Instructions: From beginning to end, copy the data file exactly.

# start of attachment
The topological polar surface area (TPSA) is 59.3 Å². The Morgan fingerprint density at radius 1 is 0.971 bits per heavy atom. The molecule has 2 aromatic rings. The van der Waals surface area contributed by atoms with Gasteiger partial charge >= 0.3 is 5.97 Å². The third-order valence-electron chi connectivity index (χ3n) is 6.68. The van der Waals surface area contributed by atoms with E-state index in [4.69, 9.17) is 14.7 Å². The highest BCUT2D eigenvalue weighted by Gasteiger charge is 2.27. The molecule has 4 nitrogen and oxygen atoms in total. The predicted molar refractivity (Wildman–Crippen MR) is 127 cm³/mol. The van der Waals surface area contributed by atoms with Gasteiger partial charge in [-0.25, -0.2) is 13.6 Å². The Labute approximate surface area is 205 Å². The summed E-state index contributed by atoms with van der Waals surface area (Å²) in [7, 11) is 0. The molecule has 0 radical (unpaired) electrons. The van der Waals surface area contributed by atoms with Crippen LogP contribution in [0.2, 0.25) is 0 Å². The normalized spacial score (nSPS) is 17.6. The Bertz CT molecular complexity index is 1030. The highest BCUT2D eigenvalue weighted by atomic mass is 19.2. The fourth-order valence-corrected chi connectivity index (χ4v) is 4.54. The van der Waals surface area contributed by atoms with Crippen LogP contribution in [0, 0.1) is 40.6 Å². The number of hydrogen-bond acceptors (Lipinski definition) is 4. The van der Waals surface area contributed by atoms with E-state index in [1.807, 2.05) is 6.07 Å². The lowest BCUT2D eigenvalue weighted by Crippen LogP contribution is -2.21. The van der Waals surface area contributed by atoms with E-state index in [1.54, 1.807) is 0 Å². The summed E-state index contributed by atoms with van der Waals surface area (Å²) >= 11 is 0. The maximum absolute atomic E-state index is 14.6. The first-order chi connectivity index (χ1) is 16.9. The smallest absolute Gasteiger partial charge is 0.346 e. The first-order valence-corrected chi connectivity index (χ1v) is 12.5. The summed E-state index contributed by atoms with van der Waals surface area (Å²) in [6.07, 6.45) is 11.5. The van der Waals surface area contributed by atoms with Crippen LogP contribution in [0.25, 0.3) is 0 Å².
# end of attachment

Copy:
The topological polar surface area (TPSA) is 59.3 Å². The Morgan fingerprint density at radius 1 is 0.971 bits per heavy atom. The molecule has 2 aromatic rings. The van der Waals surface area contributed by atoms with Gasteiger partial charge >= 0.3 is 5.97 Å². The third-order valence-electron chi connectivity index (χ3n) is 6.68. The van der Waals surface area contributed by atoms with E-state index in [4.69, 9.17) is 14.7 Å². The highest BCUT2D eigenvalue weighted by Gasteiger charge is 2.27. The molecule has 4 nitrogen and oxygen atoms in total. The predicted molar refractivity (Wildman–Crippen MR) is 127 cm³/mol. The van der Waals surface area contributed by atoms with Gasteiger partial charge in [-0.25, -0.2) is 13.6 Å². The Labute approximate surface area is 205 Å². The summed E-state index contributed by atoms with van der Waals surface area (Å²) in [7, 11) is 0. The molecule has 0 radical (unpaired) electrons. The van der Waals surface area contributed by atoms with Crippen LogP contribution in [0.2, 0.25) is 0 Å². The normalized spacial score (nSPS) is 17.6. The Bertz CT molecular complexity index is 1030. The highest BCUT2D eigenvalue weighted by atomic mass is 19.2. The fourth-order valence-corrected chi connectivity index (χ4v) is 4.54. The van der Waals surface area contributed by atoms with Crippen LogP contribution in [0, 0.1) is 40.6 Å². The number of hydrogen-bond acceptors (Lipinski definition) is 4. The van der Waals surface area contributed by atoms with E-state index in [1.807, 2.05) is 6.07 Å². The lowest BCUT2D eigenvalue weighted by Crippen LogP contribution is -2.21. The van der Waals surface area contributed by atoms with E-state index in [1.54, 1.807) is 0 Å². The summed E-state index contributed by atoms with van der Waals surface area (Å²) >= 11 is 0. The maximum absolute atomic E-state index is 14.6. The first-order chi connectivity index (χ1) is 16.9. The smallest absolute Gasteiger partial charge is 0.346 e. The first-order valence-corrected chi connectivity index (χ1v) is 12.5. The summed E-state index contributed by atoms with van der Waals surface area (Å²) in [6.07, 6.45) is 11.5. The van der Waals surface area contributed by atoms with Crippen LogP contribution in [0.25, 0.3) is 0 Å².